Flashcards in Skeletal System Deck (67)
5 Skeletal Functions
1) Supports the body
2) Protects soft body parts
3) Produces blood cells (in red bone marrow)
4) Stores minerals (calcium and phosphate) and fat (yellow bone marrow)
5) Permits flexible body movement (via attached muscles)
5 Types of Bones
Longer than they are wide - e.g., femur
Generally cube-shaped, e.g. carpals
Thin bones consisting of spongy bone sandwiched between two parallel layers of compact bone (e.g. skull bones)
Embedded in tendons and increase muscle leverage (e.g., patella)
Bones that don't fit into any other category
A long bone is comprised of...
Compact bone and spongy bone
End of a bone
Shaft of a bone
Space in compact bone, especially in the diaphysis (shaft)
Living tissue composed of tubular units called osteons
Bone cells, housed in the lacunae.
Spaces in which osteocyte reside
Layer of matrix made with calcium phosphate and collagen fiberfs
Lighter than compact bones, but still strong. Composed of numerous thin plates called trabeculae, separated by uneven spaces, which often contain red bone marrow.
Not as strong as bone, but more flexible, composed of many collagenous and elastic fibers. Lack of nerves allows for suitable "padding", but a lack of blood vessels results in slow healing.
Cartilage forming cells that lie within lacunae
Firm but somewhat flexible; found in ends of long bones, nose, larynx, trachea
Stronger than hyaline; found in disks between vertebrae
More flexible than hyaline cartilage. Found in ear flaps.
Formation of bone
Bone development between sheets of fibrous connective tissue (used in flat bones)
Cartilage provides a "template" that is replaced by bone (used by most bones)
Undifferentiated connective tissue
Growth plate via which bones grow and lengthen
Males stop growing around age...
Females stop growing around age...
A chemical messenger (protein or steroid) that is produced in one part of the body and acts on another.
Stimulates general bone growth and growth of the epiphyseal plates.
Increases growth during adolescence by stimulating osteoblast activity (estrogen is essential for bone maintenance in adult females and males).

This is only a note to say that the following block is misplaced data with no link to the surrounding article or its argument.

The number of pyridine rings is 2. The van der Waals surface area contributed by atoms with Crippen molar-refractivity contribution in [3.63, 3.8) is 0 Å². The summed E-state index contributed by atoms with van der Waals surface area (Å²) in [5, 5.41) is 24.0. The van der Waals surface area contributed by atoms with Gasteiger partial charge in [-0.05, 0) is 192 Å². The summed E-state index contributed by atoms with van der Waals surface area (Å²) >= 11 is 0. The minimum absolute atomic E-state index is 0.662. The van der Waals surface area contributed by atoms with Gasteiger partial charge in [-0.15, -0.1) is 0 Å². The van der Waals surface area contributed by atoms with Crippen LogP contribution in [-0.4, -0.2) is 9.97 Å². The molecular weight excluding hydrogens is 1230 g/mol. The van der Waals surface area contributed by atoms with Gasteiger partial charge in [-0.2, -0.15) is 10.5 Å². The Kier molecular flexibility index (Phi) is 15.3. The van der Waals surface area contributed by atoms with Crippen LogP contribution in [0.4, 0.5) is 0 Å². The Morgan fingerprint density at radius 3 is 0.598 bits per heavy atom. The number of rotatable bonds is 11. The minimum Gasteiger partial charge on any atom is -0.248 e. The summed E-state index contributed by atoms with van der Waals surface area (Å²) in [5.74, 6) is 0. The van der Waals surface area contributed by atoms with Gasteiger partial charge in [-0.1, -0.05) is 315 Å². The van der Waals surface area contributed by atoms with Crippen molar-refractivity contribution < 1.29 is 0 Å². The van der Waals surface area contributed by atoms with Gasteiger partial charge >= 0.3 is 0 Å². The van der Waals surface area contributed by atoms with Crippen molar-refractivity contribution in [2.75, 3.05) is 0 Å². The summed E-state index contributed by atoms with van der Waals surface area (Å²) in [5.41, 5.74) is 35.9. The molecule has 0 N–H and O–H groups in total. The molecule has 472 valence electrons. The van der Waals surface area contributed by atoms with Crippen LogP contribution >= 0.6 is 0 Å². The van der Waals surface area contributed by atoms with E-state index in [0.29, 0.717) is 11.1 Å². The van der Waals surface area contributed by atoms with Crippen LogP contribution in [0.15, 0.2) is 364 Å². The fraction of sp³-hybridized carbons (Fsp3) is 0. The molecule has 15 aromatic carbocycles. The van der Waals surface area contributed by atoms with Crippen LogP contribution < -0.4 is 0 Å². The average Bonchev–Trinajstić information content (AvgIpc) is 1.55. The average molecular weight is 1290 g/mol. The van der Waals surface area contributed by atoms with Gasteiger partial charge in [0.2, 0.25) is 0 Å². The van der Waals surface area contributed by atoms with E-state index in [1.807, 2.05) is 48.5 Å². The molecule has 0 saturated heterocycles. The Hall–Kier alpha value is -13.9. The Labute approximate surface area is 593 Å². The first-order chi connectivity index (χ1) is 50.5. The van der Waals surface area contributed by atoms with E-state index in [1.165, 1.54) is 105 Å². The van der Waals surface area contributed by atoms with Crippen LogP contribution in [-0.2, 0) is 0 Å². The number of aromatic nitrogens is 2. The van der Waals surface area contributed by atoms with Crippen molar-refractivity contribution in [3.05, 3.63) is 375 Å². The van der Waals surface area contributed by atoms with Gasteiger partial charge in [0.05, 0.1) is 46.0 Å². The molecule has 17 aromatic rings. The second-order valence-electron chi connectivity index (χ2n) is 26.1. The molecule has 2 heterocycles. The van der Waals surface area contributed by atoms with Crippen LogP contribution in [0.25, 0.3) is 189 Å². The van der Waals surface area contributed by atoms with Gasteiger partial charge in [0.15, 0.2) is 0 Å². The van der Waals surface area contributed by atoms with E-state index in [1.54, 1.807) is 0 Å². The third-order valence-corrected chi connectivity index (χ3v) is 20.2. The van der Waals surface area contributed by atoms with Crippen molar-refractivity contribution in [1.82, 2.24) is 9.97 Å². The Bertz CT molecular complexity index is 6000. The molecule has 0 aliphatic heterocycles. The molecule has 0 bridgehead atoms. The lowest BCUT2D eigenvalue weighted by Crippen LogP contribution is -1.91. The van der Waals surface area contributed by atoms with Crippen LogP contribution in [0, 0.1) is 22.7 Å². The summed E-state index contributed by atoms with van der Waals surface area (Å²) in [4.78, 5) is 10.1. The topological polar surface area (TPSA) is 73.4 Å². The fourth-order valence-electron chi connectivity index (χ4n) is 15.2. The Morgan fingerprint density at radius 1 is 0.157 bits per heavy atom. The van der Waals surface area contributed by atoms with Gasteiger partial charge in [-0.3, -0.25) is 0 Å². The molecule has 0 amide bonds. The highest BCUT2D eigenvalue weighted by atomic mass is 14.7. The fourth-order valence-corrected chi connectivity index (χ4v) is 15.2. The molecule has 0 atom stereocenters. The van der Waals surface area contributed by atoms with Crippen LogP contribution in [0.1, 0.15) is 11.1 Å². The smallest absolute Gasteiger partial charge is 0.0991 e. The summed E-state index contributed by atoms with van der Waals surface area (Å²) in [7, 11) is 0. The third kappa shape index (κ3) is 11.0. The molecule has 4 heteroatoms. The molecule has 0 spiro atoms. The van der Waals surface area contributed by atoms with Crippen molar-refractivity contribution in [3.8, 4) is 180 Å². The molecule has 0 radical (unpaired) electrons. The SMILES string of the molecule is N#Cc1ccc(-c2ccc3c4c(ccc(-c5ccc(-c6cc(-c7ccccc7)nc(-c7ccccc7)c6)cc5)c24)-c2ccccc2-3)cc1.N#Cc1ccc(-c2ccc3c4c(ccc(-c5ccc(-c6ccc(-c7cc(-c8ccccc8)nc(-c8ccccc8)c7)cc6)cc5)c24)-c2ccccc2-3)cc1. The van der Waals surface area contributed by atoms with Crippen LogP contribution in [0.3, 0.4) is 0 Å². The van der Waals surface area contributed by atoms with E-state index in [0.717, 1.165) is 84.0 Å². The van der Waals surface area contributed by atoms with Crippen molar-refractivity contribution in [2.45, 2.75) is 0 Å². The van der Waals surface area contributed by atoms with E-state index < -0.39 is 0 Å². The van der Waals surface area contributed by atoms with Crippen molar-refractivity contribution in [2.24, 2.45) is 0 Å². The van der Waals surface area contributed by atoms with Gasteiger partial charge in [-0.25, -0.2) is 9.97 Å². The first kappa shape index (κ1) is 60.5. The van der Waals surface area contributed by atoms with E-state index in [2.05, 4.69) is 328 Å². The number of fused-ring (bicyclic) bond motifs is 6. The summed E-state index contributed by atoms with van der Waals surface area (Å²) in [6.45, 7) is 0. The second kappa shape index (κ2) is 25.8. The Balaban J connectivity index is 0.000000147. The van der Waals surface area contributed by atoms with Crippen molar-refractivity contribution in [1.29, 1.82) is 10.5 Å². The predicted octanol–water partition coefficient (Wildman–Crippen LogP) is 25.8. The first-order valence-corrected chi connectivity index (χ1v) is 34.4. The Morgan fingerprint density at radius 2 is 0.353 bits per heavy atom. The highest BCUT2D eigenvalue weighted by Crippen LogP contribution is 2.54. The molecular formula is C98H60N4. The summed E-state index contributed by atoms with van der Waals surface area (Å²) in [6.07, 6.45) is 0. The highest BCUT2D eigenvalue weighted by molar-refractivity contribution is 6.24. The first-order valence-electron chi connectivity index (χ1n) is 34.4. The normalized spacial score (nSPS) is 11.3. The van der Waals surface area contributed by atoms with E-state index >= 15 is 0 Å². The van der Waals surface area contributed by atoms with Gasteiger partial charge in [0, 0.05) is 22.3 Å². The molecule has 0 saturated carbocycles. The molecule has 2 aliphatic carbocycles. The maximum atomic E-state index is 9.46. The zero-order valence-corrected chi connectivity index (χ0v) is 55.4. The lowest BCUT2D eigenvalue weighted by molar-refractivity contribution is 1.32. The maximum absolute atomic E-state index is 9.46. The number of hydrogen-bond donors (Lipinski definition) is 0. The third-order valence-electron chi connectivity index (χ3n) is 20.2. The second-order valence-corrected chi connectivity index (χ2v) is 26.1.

Converted to a hormone to allow calcium absorption in intestines.
Role of bone in homeostasis
Calcium, important in cell signaling, nerve and muscle function, and blood clotting, stored in bones. Body regulates calcium levels in the blood via hormones - parathyroid hormone and calcitonin.
Increases blood calcium by accelerating bone recycling, stimulates osteoclast.
Decreases blood calcium by stimulating osteoblast.
Weakening of bones due to decreased bone mass.
Bone absorption exceeds formation by when?
Age 40, usually.
Risk factors for osteoperosis
Woman, white or Asian, thin, family history, smoking, diet low in calcium, excessive caffeine or alcohol consumption, sedentary lifestyle.
Four stages of bone repair
2) Fibrocatilaginous callus
3) Bony callus
Blood clot; forms between 6-8 hours after a bone break
Forms between broken bones, about 3 weeks after a break
The fibrocartilaginous callus is converted into bone, about 3-4 months after a break.
Bony callus is replaced by new compact bone tissue. Osteoclasts absorb spongy bone to create the medullary cavity.
Where bone meets bone (aka "joint")
Types of Articulations
Usually immovable, such as the sutures between cranial bones
Tend to be slightly movable such as the intervertebral disks
Freely movable joints - several classes - including the knee joint, ball and socket joint (shoulder, hip), and hinge joints (elbow).
Joint angle decreases
Joint angle increases
Body part moves toward midline
Body part moves away from midline
Body part moves around its own axis
Body part moves in a cone shape
Sole of foot turns inward
Sole of foot turns outward
Lies in the mid-line of the body
Lies away from the mid-line axis
Anchors the tongue; attachment point for muscles used in swallowing